Are you refactoring mercilessly? If not, every edit will become more difficult and more likely to introduce bugs. (But make sure you have good tests, first.)

When you fix a bug, are you fixing the entire class? Don't just fix the bug; don't just fix similar bugs throughout your code; change the game so you can never create that kind of bug again.

  • This answer is a little too (religiously?) focused on unit testing and test-driven design. These practices just make it more likely that the code does what you intended it to do, but not that your software is correct in the end. – Carl Seleborg Feb 13 '09 at 8:16
  • I agree with both the OP and the two above comments. While I'm a big fan of TDD, it's not a silver bullet, and I think it's important to balance the usefulness of test suites and the sanity of real life. Otherwise you end up with code that is impossible to change without significant work. – Nik Reiman Feb 13 '09 at 9:54
  • Remember this guy is a hobbyist. – pondermatic Feb 13 '09 at 17:33
  • @Nick: what conclusion do you draw from him being a hobbyist? Perhaps that, since he doesn't have a tester, he has to find all his bugs himself, so he needs good automated tests. – Jay Bazuzi Feb 13 '09 at 17:36

Bugs are a big deal to everyone. I've always found that the more I program, the more I learn about programming in general. I cringe at the code I wrote a few years back!! I started out as a hobbyist and liked it so much that I went to engineering college to get a Computer Science Engineering major (I am in my final semester). These are the things that I have learned :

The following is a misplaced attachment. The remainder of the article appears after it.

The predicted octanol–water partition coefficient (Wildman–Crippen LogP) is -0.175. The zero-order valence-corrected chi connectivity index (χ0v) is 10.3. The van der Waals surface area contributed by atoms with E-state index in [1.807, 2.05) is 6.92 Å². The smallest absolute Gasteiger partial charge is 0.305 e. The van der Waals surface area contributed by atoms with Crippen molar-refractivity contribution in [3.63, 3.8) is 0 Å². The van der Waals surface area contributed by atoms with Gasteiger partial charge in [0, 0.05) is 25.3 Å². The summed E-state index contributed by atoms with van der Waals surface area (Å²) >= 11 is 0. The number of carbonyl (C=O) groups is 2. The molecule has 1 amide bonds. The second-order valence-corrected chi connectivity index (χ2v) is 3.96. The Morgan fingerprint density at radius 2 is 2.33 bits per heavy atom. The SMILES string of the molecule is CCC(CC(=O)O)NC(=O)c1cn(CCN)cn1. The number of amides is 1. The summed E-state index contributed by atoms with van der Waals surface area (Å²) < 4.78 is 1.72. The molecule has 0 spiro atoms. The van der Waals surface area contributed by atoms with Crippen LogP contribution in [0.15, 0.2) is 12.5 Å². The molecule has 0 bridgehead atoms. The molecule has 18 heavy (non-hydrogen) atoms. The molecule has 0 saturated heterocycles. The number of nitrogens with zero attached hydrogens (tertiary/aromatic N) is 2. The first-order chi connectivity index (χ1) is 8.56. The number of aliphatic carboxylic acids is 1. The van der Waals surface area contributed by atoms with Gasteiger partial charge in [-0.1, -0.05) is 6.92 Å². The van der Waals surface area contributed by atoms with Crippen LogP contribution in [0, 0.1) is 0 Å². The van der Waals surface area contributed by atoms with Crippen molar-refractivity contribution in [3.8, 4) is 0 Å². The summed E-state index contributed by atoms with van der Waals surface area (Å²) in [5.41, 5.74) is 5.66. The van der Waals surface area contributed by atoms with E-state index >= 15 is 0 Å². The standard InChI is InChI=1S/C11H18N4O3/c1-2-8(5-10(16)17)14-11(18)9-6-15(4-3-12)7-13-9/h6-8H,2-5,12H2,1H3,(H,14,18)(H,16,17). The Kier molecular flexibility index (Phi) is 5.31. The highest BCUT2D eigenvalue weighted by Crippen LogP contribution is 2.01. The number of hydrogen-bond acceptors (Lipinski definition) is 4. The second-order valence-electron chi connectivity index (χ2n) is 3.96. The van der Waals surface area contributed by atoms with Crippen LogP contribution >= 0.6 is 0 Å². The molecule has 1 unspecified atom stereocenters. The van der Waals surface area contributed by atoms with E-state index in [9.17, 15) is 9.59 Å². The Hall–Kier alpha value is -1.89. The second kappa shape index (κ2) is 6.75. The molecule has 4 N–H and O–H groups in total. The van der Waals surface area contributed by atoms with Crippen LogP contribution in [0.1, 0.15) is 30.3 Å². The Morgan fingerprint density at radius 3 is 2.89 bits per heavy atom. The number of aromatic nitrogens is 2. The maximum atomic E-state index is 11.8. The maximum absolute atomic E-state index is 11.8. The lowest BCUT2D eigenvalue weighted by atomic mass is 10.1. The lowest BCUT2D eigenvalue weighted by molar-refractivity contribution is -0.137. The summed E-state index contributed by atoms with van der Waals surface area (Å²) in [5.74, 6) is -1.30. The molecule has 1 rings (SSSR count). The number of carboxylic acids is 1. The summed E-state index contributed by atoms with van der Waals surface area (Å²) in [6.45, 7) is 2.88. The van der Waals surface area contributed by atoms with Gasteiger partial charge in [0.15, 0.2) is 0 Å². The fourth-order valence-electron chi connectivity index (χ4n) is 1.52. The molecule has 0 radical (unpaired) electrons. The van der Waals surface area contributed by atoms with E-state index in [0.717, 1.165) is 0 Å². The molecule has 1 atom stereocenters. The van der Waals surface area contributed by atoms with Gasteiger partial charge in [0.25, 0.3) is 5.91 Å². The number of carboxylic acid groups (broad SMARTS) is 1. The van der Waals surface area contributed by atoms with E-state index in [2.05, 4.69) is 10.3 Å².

1. I take time to actually design what I am going to write and document the design. It really eliminates a lot of problems down the line. Whether the design is as simple as writing down a few points on what I am going to write or full blown UML modeling (:( ) doesn't matter. Its the clarity of thought and purpose and having material to look back at when I come back to the code after a while that matter the most.

  2. No matter what language I write in, keeping my code simple and readable is important. I think that it is extremely important not to over complicate the code and at the same time not to over simplify it. (Hard learned lesson!!)

  3. Efficiency optimizations and fancy tricks should be applied at the end, only when necessary and only if they are needed. Another thing is that I apply them only If I really know what I am doing and I always test my code!

  4. Learning language dependant details helps me keep my code bug free. For instance I learned that scanf() is evil in C!

  5. Others have already commented on the zen of writing tests. I would like to add that you should always do regression tests. (i.e. Write new code, test all parts of your code to see if it breaks)